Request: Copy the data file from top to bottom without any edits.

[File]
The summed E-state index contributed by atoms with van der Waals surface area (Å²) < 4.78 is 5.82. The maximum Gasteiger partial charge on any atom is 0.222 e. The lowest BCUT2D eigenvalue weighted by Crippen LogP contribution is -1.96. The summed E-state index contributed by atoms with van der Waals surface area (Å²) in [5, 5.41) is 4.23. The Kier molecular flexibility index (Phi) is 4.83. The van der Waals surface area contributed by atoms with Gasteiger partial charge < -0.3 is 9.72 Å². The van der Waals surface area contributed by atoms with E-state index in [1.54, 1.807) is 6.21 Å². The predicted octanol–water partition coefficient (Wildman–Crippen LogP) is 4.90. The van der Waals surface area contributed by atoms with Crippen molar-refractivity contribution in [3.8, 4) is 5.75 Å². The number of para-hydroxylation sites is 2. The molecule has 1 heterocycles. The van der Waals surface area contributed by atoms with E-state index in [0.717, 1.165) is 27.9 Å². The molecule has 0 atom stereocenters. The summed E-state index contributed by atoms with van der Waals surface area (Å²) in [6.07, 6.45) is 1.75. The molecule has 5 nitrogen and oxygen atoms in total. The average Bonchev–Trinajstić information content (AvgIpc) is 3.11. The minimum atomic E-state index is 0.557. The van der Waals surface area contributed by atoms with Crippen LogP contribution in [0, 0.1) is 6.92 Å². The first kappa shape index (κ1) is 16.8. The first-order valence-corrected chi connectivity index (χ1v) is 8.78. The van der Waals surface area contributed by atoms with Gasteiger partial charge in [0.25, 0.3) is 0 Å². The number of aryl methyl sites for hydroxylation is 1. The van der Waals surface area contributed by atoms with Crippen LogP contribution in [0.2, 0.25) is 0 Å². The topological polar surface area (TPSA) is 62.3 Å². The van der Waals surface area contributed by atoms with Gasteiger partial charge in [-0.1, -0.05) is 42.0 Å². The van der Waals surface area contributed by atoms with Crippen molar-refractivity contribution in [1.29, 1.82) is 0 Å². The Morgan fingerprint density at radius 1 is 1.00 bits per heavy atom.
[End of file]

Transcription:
The summed E-state index contributed by atoms with van der Waals surface area (Å²) < 4.78 is 5.82. The maximum Gasteiger partial charge on any atom is 0.222 e. The lowest BCUT2D eigenvalue weighted by Crippen LogP contribution is -1.96. The summed E-state index contributed by atoms with van der Waals surface area (Å²) in [5, 5.41) is 4.23. The Kier molecular flexibility index (Phi) is 4.83. The van der Waals surface area contributed by atoms with Gasteiger partial charge < -0.3 is 9.72 Å². The van der Waals surface area contributed by atoms with E-state index in [1.54, 1.807) is 6.21 Å². The predicted octanol–water partition coefficient (Wildman–Crippen LogP) is 4.90. The van der Waals surface area contributed by atoms with Crippen molar-refractivity contribution in [3.8, 4) is 5.75 Å². The number of para-hydroxylation sites is 2. The molecule has 1 heterocycles. The van der Waals surface area contributed by atoms with E-state index in [0.717, 1.165) is 27.9 Å². The molecule has 0 atom stereocenters. The summed E-state index contributed by atoms with van der Waals surface area (Å²) in [6.07, 6.45) is 1.75. The molecule has 5 nitrogen and oxygen atoms in total. The average Bonchev–Trinajstić information content (AvgIpc) is 3.11. The minimum atomic E-state index is 0.557. The van der Waals surface area contributed by atoms with Crippen LogP contribution in [0, 0.1) is 6.92 Å². The first kappa shape index (κ1) is 16.8. The first-order valence-corrected chi connectivity index (χ1v) is 8.78. The van der Waals surface area contributed by atoms with Gasteiger partial charge in [0.25, 0.3) is 0 Å². The number of aryl methyl sites for hydroxylation is 1. The van der Waals surface area contributed by atoms with Crippen LogP contribution in [0.2, 0.25) is 0 Å². The topological polar surface area (TPSA) is 62.3 Å². The van der Waals surface area contributed by atoms with Gasteiger partial charge in [-0.1, -0.05) is 42.0 Å². The van der Waals surface area contributed by atoms with Crippen molar-refractivity contribution in [1.29, 1.82) is 0 Å². The Morgan fingerprint density at radius 1 is 1.00 bits per heavy atom.